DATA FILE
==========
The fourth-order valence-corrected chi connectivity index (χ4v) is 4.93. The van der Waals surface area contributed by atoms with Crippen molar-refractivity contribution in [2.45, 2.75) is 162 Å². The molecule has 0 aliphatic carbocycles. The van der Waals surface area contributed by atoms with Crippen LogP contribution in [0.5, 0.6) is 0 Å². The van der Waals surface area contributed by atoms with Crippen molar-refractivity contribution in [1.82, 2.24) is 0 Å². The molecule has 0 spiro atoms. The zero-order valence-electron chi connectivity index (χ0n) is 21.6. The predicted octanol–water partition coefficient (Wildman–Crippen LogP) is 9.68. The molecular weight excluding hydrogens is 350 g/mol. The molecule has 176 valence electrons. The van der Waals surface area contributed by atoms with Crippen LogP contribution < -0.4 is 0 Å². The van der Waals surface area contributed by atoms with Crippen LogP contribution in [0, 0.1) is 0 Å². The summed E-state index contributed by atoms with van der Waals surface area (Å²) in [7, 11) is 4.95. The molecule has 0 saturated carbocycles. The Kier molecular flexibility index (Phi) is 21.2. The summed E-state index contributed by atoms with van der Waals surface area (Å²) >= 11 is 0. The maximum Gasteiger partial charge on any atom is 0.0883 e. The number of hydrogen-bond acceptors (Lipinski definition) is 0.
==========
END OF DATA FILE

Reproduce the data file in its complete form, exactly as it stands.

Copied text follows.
The fourth-order valence-corrected chi connectivity index (χ4v) is 4.93. The van der Waals surface area contributed by atoms with Crippen molar-refractivity contribution in [2.45, 2.75) is 162 Å². The molecule has 0 aliphatic carbocycles. The van der Waals surface area contributed by atoms with Crippen LogP contribution in [0.5, 0.6) is 0 Å². The van der Waals surface area contributed by atoms with Crippen molar-refractivity contribution in [1.82, 2.24) is 0 Å². The molecule has 0 spiro atoms. The zero-order valence-electron chi connectivity index (χ0n) is 21.6. The predicted octanol–water partition coefficient (Wildman–Crippen LogP) is 9.68. The molecular weight excluding hydrogens is 350 g/mol. The molecule has 176 valence electrons. The van der Waals surface area contributed by atoms with Crippen LogP contribution < -0.4 is 0 Å². The van der Waals surface area contributed by atoms with Crippen LogP contribution in [0, 0.1) is 0 Å². The summed E-state index contributed by atoms with van der Waals surface area (Å²) in [7, 11) is 4.95. The molecule has 0 saturated carbocycles. The Kier molecular flexibility index (Phi) is 21.2. The summed E-state index contributed by atoms with van der Waals surface area (Å²) >= 11 is 0. The maximum Gasteiger partial charge on any atom is 0.0883 e. The number of hydrogen-bond acceptors (Lipinski definition) is 0.